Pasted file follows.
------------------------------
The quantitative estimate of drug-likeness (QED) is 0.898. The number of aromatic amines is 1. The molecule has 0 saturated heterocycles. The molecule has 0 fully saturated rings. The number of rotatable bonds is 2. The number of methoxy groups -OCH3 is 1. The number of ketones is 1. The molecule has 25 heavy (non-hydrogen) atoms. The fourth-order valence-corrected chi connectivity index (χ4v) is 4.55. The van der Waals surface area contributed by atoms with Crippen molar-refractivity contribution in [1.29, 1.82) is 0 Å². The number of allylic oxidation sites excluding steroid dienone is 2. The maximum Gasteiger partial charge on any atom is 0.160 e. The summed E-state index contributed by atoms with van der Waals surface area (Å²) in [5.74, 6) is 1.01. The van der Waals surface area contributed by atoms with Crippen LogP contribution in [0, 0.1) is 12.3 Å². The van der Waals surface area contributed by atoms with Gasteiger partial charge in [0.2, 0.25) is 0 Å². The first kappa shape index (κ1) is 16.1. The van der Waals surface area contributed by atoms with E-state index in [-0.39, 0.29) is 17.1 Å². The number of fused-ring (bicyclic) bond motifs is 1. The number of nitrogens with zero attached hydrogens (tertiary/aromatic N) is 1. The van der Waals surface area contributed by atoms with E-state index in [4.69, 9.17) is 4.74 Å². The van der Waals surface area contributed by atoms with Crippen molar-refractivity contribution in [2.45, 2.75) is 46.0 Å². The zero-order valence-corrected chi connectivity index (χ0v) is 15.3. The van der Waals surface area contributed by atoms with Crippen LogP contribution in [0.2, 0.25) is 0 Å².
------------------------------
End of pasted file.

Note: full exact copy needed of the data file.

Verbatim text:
The quantitative estimate of drug-likeness (QED) is 0.898. The number of aromatic amines is 1. The molecule has 0 saturated heterocycles. The molecule has 0 fully saturated rings. The number of rotatable bonds is 2. The number of methoxy groups -OCH3 is 1. The number of ketones is 1. The molecule has 25 heavy (non-hydrogen) atoms. The fourth-order valence-corrected chi connectivity index (χ4v) is 4.55. The van der Waals surface area contributed by atoms with Crippen molar-refractivity contribution in [1.29, 1.82) is 0 Å². The number of allylic oxidation sites excluding steroid dienone is 2. The maximum Gasteiger partial charge on any atom is 0.160 e. The summed E-state index contributed by atoms with van der Waals surface area (Å²) in [5.74, 6) is 1.01. The van der Waals surface area contributed by atoms with Crippen LogP contribution in [0, 0.1) is 12.3 Å². The van der Waals surface area contributed by atoms with Gasteiger partial charge in [0.2, 0.25) is 0 Å². The first kappa shape index (κ1) is 16.1. The van der Waals surface area contributed by atoms with E-state index in [-0.39, 0.29) is 17.1 Å². The number of fused-ring (bicyclic) bond motifs is 1. The number of nitrogens with zero attached hydrogens (tertiary/aromatic N) is 1. The van der Waals surface area contributed by atoms with E-state index in [4.69, 9.17) is 4.74 Å². The van der Waals surface area contributed by atoms with Crippen molar-refractivity contribution in [2.45, 2.75) is 46.0 Å². The zero-order valence-corrected chi connectivity index (χ0v) is 15.3. The van der Waals surface area contributed by atoms with Crippen LogP contribution in [0.2, 0.25) is 0 Å².